The higher a man stands on the social ladder, the more people he is connected with and the more power he has over others, the more evident is the predestination and inevitablitlity of his action.
A king is history’s slave.
“Never, never marry, my dear fellow! That’s my advice: never marry till you can say to yourself that you have done all you are capable of, and until you have ceased to love the woman of your choice and have seen her plainly as she is, or else you will make a cruel and irrevocable mistake. Marry when you are old and good for nothing- or all that is good and noble in you will be lost. It will all be wasted on trifles. Yes! Yes! Yes! Don’t look at me with such surprise. If you marry expecting anything from yourself in the future, you will feel at every step that for you all is ended, all is closed except the drawing room, where you will be ranged side by side with a court lackey and an idiot!… But what’s the good?…” and he waved his arm.
The few who understand the system will either be so interested in its profits or be so dependent upon its favours that there will be no opposition from that class, while on the other hand, the great body of people, mentally incapable of comprehending the tremendous advantage that capital derives from the system, will bear its burdens without complaint, and perhaps without even suspecting that the system is inimical to their interests. – The Rothschild banking family, to associates in New York, 1863.
This is exactly why Buddha stated the following:
“Don’t blindly believe what I say. Don’t believe me because others convince you of my words. Don’t believe anything you see, read, or hear from others, whether of authority, religious teachers or texts. Don’t rely on logic alone, nor speculation. Don’t infer or be deceived by appearances…Do not give up your authority and follow blindly the will of others. This way will lead to only delusion…Find out for yourself what is truth, what is real. Discover that there are virtuous things and there are non-virtuous things. Once you have discovered for yourself give up the bad and embrace the good.”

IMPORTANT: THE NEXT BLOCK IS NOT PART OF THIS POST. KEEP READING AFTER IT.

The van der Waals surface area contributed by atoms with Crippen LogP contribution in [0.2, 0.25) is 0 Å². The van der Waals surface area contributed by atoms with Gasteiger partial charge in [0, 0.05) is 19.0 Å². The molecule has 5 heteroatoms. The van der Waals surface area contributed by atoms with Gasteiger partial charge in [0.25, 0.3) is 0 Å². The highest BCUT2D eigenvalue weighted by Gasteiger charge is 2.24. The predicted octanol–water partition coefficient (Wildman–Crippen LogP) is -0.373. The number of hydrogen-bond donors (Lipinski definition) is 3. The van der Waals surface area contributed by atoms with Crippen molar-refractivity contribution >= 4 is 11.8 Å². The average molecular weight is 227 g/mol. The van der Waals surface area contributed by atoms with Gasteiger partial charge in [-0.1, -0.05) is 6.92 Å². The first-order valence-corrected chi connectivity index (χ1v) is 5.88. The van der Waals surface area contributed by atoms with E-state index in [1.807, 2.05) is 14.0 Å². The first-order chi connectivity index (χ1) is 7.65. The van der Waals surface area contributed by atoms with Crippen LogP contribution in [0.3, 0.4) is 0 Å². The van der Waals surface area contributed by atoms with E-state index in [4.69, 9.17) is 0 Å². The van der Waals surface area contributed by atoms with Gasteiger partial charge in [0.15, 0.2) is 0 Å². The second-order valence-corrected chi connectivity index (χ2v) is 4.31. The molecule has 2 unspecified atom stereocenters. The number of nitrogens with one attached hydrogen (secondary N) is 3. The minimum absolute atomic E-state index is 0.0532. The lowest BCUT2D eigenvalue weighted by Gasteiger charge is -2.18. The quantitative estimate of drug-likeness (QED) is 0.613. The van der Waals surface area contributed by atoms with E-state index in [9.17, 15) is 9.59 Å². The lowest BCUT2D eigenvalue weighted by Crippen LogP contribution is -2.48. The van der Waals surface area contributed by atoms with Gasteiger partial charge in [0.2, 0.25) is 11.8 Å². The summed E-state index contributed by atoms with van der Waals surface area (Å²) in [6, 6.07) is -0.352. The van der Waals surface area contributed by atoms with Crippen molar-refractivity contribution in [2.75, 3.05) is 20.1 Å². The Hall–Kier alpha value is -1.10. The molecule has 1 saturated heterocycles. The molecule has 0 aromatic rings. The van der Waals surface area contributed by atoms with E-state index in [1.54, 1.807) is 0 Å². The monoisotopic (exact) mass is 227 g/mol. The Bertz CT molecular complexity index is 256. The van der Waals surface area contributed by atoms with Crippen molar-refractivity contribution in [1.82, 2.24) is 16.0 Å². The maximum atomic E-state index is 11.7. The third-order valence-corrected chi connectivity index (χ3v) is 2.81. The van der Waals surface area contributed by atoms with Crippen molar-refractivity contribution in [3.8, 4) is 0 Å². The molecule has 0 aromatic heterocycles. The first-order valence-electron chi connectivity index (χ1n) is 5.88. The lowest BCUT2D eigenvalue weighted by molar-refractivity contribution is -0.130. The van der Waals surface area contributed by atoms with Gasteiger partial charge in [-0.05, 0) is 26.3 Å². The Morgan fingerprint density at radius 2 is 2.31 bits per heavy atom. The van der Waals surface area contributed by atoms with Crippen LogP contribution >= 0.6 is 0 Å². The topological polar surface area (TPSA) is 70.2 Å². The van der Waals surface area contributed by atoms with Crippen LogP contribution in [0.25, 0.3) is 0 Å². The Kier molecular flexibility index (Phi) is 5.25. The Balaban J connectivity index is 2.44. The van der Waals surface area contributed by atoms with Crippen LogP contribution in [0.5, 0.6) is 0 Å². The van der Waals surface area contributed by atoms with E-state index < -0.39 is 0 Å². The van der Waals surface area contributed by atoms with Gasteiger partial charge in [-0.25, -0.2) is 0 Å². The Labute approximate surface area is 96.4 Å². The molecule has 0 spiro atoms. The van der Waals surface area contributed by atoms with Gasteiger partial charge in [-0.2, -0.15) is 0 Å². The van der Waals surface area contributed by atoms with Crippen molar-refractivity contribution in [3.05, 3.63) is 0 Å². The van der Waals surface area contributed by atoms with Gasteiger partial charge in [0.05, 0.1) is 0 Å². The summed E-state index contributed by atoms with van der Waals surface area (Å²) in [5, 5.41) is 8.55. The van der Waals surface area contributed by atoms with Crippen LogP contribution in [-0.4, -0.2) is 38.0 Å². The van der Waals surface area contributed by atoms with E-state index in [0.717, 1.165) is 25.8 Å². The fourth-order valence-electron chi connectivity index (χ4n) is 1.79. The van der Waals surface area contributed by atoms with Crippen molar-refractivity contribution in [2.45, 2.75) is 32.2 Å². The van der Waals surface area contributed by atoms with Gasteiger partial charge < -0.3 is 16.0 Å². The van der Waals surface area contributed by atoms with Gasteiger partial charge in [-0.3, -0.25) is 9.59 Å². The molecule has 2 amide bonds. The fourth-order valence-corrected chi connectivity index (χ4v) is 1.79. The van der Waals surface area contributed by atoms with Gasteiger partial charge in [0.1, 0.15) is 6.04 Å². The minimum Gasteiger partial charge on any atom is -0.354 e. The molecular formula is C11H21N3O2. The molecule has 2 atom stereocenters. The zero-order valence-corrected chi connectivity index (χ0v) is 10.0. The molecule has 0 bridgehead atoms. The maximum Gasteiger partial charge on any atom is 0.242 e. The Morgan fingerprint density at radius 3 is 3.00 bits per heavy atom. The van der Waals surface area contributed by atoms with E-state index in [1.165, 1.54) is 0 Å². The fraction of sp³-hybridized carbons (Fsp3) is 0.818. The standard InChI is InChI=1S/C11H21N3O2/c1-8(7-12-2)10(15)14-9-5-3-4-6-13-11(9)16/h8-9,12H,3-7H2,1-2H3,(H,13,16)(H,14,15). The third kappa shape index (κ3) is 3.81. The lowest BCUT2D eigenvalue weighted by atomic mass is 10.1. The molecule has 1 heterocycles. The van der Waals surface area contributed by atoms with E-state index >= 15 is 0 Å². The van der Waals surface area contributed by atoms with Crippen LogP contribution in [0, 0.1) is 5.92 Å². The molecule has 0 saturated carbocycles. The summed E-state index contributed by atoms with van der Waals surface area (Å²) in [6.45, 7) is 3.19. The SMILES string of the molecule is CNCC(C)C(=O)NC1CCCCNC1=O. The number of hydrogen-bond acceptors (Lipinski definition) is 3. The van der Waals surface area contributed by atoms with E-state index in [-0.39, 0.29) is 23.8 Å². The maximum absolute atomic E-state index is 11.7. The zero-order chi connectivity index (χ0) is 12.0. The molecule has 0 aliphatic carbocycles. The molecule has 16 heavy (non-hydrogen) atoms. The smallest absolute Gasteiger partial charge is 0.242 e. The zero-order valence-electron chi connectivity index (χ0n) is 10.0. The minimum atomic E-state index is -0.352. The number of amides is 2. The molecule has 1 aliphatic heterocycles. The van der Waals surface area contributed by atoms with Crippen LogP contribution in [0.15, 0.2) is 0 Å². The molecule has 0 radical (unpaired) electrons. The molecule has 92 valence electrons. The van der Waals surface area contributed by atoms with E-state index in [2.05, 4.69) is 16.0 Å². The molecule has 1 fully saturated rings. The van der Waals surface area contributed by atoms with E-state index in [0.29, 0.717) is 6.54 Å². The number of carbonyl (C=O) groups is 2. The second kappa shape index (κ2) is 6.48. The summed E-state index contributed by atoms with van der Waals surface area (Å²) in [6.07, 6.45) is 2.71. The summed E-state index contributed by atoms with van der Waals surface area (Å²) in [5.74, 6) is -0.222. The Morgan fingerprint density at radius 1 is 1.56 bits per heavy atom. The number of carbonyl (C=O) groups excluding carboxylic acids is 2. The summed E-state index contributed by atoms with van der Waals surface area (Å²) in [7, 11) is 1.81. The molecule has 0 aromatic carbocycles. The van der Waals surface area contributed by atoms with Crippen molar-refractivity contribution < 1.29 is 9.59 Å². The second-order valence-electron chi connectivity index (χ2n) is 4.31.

The pressure to conform was profound. A doctor who was terrorized during the Cultural Revolution-exiled to the western desert, where his wife committed suicide-later said, “To survive in China you must reveal nothing to others. Or it could be used against you … That’s why I’ve come to think the deepest part of the self is best left unclear. Like mist and clouds in a Chinese landscape painting, hide the private part behind your social persona. Let your public self be like rice in a dinner: bland and inconspicuous, taking on the flavors of its surroundings while giving off no flavor of its own.”
The victimization of the transmigrants in Aceh was an extreme case of local dissatisfaction. But even where transmigrants rubbed along well enough with their neighbours, they carried on speaking their monether tongue, they cultivated the crops they grew back home, they set up the gamelan gong orchestras that mirrored those of Java or Bali. It was more transplantation than transmigration, hardly a homogenizing force.
Suharto grew up as poor as the next villager, dropping out of junior high school and giving up a job in a bank because he fell off his bicycle and ripped his only set of presentable clothes. Continue reading “Quotes from < >”
I thought then that wealth depended mainly on the possession of territory and natural resources, whether fertile land with abundant rainfall for agriculture or forestry, or valuable minerals, or oil and gas. It was only after I had been in office for some years that I recognised that performance varied substantially between the different races in Singapore, and among different categories within the same race. After trying out a number of ways to reduce inequalities and failing, I was gradually forced to conclude that the decisive factors were the people, their natural abilities, education and training. Knowledge and the possession of technology were vital for the creation of wealth.
Ask you about Singapore’s experience with Suzhou. You called it a chastening experience in your memoirs. You would reflect on that of the attempt to transfer Singapore’s experience to a very different culture and how would you have done differently, or would you even consider?